Taking a sanity break

I planned to write a blog post yesterday. I don’t know why I plan anything any more – suffice to say, the blog post didn’t happen.

I’m trying to juggle too many things at the moment. I think perhaps the word to take notice of is “trying”. I shouldn’t try to do as much. Invariably I end up chasing my own tail in pursuit of other people’s expectations – which nobody will ever thank you for.

It’s interesting how we judge ourselves based on the presumed expectations of others, isn’t it.

I worked from a café this morning – the one where my eldest daughter worked, and where my middle daughter now works. She threw in her job at the pub – fed up with being taken advantage of by everybody around her, and walked straight into the new job.

It took two attempts to leave for the café. The first attempt took three times longer than I thought, on account of the growing OCD within me that cannot leave the house in a ramshackle state. Then after walking perhaps 100 yards towards the cafe, I realised I had forgotten my wallet. Yes, my phone can do payments – but it’s sod’s law that the day I don’t have my wallet, my phone will stop cooperating. I’m pretty sure they’re designed that way.

I got there in the end.

You don’t realise how loud the ambient noise is in a café until you try to join a conference call. I need to get some noise cancelling headphones. Also – best not turn your laptop around to show the café to everyone on the call – everybody in the café then looks at the faces peering from your laptop, wondering what the hell you’re doing. You don’t need to know why I know that – it’s not important.

Given the effort required in transporting myself to somewhere else for a few hours, I’m not entirely sure it’s worth it unless meeting up with somebody. All I really achieved was adding more hassle to an already chaotic day.


The afternoon has been… non-stop. I’m stopping for a few minutes to empty these words into the keyboard to maintain some sort of sanity really. Everything seems to be non-stop at the moment, and yet I know it’s really not. A lot of the non-stop stuff is of my own doing. My own idiocy. My own attempts to be everybody, do everything, and be everywhere. I’m not good at it.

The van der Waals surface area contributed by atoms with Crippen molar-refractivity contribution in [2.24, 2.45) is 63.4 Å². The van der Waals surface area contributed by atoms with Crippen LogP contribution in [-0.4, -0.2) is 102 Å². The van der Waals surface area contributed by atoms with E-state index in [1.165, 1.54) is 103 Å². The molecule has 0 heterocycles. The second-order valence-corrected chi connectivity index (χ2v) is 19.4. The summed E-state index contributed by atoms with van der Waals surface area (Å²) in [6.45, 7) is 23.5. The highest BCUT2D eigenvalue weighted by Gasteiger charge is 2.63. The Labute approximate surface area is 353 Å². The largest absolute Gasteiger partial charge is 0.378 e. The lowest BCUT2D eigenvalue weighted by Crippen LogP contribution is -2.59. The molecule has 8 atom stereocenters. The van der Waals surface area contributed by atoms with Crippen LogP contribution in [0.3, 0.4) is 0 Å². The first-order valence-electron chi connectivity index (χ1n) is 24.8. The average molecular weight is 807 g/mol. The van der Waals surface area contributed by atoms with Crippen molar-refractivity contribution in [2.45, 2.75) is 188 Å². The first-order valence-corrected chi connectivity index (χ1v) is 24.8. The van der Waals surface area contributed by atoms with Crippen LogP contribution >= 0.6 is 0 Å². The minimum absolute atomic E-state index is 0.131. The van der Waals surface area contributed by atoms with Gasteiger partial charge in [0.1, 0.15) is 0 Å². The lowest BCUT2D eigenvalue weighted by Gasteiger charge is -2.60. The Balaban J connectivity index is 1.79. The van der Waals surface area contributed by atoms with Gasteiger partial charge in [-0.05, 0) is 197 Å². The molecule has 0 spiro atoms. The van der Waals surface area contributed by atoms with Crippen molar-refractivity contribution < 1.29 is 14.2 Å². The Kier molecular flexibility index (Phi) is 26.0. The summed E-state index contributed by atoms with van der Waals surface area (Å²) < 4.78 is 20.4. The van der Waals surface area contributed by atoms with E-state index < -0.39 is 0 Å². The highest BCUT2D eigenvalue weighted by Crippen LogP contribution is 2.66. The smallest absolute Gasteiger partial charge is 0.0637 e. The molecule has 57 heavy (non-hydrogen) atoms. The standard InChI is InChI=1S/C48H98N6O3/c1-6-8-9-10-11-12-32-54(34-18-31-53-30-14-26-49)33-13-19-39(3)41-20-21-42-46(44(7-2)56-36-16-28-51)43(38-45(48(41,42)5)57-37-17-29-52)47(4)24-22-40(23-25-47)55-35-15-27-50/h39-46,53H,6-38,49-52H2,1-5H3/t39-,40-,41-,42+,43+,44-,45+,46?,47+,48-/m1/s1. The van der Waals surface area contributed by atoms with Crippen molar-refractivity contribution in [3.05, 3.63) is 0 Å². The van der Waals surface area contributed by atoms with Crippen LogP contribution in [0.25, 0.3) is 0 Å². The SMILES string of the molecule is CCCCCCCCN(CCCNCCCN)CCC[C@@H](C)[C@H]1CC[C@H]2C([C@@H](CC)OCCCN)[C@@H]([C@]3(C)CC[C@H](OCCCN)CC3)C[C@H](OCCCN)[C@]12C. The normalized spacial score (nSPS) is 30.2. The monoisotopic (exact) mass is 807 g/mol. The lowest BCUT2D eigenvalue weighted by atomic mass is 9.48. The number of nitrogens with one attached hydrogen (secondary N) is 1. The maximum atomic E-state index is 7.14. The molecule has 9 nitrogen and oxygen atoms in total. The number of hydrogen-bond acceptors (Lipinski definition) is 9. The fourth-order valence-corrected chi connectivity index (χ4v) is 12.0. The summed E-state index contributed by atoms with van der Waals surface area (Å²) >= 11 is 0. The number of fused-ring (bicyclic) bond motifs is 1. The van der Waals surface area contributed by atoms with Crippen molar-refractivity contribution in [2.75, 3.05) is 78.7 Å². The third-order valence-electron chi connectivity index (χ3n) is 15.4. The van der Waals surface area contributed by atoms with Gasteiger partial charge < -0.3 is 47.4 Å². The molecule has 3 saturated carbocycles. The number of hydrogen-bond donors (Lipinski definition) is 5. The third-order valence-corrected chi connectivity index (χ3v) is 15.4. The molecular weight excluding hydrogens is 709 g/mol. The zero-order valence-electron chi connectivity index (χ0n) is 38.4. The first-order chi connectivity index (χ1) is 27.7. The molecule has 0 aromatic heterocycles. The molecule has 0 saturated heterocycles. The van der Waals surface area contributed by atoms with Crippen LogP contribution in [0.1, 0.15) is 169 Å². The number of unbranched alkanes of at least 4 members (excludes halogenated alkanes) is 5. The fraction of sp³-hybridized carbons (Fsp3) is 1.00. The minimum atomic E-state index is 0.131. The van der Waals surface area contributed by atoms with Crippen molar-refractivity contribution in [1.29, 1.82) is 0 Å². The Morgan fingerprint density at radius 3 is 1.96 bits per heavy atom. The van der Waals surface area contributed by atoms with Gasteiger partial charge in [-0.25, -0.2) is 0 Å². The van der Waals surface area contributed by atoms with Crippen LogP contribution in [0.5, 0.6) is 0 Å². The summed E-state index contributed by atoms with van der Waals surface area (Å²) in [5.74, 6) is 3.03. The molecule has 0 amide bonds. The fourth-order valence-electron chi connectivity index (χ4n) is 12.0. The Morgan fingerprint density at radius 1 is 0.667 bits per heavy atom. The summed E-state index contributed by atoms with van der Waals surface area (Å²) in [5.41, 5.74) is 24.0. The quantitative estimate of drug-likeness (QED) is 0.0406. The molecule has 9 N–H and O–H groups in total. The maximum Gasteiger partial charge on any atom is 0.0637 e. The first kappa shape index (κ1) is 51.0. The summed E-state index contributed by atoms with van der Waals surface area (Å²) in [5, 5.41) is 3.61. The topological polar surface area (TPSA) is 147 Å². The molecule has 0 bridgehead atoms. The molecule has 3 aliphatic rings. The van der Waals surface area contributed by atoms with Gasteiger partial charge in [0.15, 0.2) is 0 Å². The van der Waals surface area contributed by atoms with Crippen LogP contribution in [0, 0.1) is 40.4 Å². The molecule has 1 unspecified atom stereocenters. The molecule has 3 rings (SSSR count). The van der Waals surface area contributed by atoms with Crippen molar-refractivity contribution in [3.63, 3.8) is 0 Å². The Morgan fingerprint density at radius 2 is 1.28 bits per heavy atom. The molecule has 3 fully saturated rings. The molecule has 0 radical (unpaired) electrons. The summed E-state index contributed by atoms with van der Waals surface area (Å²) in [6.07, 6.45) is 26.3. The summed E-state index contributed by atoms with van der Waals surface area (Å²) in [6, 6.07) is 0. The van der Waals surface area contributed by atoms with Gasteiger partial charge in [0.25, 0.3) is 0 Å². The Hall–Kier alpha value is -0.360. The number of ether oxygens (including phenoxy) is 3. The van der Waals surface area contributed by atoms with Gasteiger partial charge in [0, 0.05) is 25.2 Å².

I need to slow down, and reach out to a few friends now and again.

I just need to get these bits and pieces done first though…


A bookshop, a café, and an unexpected night out with friends

I took the day off yesterday, and invested some time in our eldest daughter – who hasn’t had the best time in recent weeks and months. We wandered into town together, visited a bookshop, and had lunch in a café.

I picked up a couple of books that whispered to me while noodling around the shelves:

“The Enchanted April”, by Elizabeth Von Arnim

The Enchanted April: Von Arnim, Elizabeth, Bowen, Brenda:  9781784870461: Books


A notice in The Times addressed to ‘Those Who Appreciate Wistaria and Sunshine’ advertises a ‘small medieval Italian castle to be let for the month of April’. Four very different women take up the offer: Mrs Wilkins and Mrs Arbuthnot, both fleeing unappreciative husbands; beautiful Lady Caroline, sick of being ‘grabbed’ by lovesick men; and the imperious, ageing Mrs Fisher. On the shores of the Mediterranean, beauty, warmth and leisure weave their spell, and nothing will ever be the same again.

“The People on Platform 5”, by Clare Pooley

The People on Platform 5: A feel-good and uplifting read with unforgettable  characters from the bestselling author of The Authenticity Project: Pooley, Clare: 9781787631809: Books


Iona sees the same group of people each day – ones she makes assumptions about, gives nicknames to, but never ever talks to.

But then, one morning, Smart-but-Sexist-Surbiton chokes on a grape right in front of Iona. Suspiciously-Nice-New Malden steps up to help and saves his life, and this one event sparks a chain reaction.

With nothing in common but their commute, an eclectic group of people learn that their assumptions about each other don’t match reality. But when Iona’s life begins to fall apart, will her new friends be there when she needs them most?

Later in the day – while contemplating quite what I might fill the long weekend with – my other half wandered into the room, and said “Did you see the message on your phone?”


I fished the phone from my pocket, opened the messaging app, and discovered a conversation I should perhaps have been a part of. Idiot. I had put the phone on “do not disturb” the night before.

Ten minutes later we arrived at the pub with drinks waiting for us on the table accompanied by smiles, stories, and laughter.

Before we knew it “a quick drink and catch up” had turned into “another drink”, “some chips”, and then a call home to tell the children to get their own dinner while we ordered food to share at the pub.

The food was pretty rubbish (remind me next time to buy lots of bread!), but it didn’t really matter – there’s a lot to be said for ending the week spending a few hours with friends – unpacking the stresses of the week, listening to each other’s adventures, and laughing at our own fallibilities.